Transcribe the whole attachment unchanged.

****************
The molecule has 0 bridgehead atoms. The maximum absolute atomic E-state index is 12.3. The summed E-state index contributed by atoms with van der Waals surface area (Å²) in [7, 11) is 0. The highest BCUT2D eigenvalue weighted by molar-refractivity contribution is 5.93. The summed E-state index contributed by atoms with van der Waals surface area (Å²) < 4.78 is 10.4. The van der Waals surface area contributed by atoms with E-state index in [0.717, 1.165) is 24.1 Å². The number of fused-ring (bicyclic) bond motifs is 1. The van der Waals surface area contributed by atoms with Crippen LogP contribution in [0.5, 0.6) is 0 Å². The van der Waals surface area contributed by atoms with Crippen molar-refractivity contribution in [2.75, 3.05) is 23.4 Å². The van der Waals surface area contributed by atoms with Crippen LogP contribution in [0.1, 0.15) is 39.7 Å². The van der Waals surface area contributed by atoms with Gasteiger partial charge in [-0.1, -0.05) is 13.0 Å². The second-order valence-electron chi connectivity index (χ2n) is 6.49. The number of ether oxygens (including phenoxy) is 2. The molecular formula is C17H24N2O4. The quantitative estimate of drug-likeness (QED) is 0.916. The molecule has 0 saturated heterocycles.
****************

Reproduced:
The molecule has 0 bridgehead atoms. The maximum absolute atomic E-state index is 12.3. The summed E-state index contributed by atoms with van der Waals surface area (Å²) in [7, 11) is 0. The highest BCUT2D eigenvalue weighted by molar-refractivity contribution is 5.93. The summed E-state index contributed by atoms with van der Waals surface area (Å²) < 4.78 is 10.4. The van der Waals surface area contributed by atoms with E-state index in [0.717, 1.165) is 24.1 Å². The number of fused-ring (bicyclic) bond motifs is 1. The van der Waals surface area contributed by atoms with Crippen LogP contribution in [0.5, 0.6) is 0 Å². The van der Waals surface area contributed by atoms with Crippen molar-refractivity contribution in [2.75, 3.05) is 23.4 Å². The van der Waals surface area contributed by atoms with Crippen LogP contribution in [0.1, 0.15) is 39.7 Å². The van der Waals surface area contributed by atoms with Gasteiger partial charge in [-0.1, -0.05) is 13.0 Å². The second-order valence-electron chi connectivity index (χ2n) is 6.49. The number of ether oxygens (including phenoxy) is 2. The molecular formula is C17H24N2O4. The quantitative estimate of drug-likeness (QED) is 0.916. The molecule has 0 saturated heterocycles.